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Amazing new 3D printed skin is authentic enough to be used for transplants and scientific testing

Why it matters to you

Bioprinting just took a step forward as researchers from Spain have presented a prototype 3D printer capable of mass-producing human skin.

We’re still years away from being able to fully 3D print biological organs like kidneys and hearts, but that doesn’t mean there’s not some interesting work being done in the meantime.

One such project is being carried out by investigators in Spain, who recently presented a prototype for a 3D bioprinter capable of mass-producing human skin. This bioink-based “skin” replicates the structure of actual human skin — complete with the same layer of epidermis to act as protection against the environment, with a thicker, deeper dermis that produces the collagen to give the skin its elasticity and strength.

More: Need a new ear, nose, or patella? This new 3D printer can create bones and soft tissue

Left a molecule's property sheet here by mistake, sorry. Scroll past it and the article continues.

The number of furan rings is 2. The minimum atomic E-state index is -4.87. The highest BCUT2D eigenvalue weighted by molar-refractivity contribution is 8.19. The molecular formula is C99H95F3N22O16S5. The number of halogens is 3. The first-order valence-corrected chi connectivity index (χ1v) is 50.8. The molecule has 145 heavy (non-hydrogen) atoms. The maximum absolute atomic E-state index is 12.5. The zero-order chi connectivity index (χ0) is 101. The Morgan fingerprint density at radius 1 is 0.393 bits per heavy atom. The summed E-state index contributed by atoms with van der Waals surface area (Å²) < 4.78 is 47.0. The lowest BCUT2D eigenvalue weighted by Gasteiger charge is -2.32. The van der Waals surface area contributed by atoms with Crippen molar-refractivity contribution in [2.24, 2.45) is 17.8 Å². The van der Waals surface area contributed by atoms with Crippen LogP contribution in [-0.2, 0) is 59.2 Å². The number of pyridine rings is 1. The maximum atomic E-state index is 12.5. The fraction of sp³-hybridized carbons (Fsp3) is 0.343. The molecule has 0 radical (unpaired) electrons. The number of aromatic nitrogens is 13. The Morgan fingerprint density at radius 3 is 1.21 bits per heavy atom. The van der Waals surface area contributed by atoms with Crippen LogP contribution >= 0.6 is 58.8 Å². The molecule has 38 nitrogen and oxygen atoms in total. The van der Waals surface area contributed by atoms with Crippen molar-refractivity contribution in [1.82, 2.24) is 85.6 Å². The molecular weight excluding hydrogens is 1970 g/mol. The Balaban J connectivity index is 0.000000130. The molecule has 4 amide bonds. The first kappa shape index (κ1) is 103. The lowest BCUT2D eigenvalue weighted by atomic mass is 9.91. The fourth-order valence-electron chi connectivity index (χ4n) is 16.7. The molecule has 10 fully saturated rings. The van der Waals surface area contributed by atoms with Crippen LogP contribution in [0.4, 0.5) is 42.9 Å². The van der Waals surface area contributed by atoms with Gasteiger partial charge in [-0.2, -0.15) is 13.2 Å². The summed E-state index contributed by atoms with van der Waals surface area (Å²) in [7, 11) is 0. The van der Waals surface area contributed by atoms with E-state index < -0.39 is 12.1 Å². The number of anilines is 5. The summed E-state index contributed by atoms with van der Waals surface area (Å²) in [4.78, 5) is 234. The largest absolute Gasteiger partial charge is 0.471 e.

“What we’ve done is to standardize and automatize the production of human skin through the technology of 3D printing,” José Luis Jorcano, professor of Bioengineering and Aerospace Engineering at Universidad Carlos III de Madrid, told Digital Trends. “Over the past 15 years, we’ve been developing a method to produce large surfaces of human skin starting from cells that we isolate from a small biopsy of one patient. This approach takes that work forward. It was natural for us to embrace bioprinting for the purpose of producing human skin, since up until now we’ve had to do this production manually.”

There are two main possible applications for the 3D-printed skin.

“The main application in the short term will be testing new compounds,” Professor Jorcano continued. “In many fields, they can no longer use animals for testing, such as in cosmetics. There is also the problem that, besides the ethical issue, in fields like pharmaceuticals the data that you gather cannot always be extrapolated to humans. As a result, what is needed are so-called ‘human scenarios’ that are as similar to human tissue as possible.”

Longer-term, it is hoped that the skin could also be used to create skin transplants for burn patients or those individuals with severe skin problems. To reach that point, it needs to the necessary approvals from regulatory agencies, which it is currently undergoing.

Watch this space.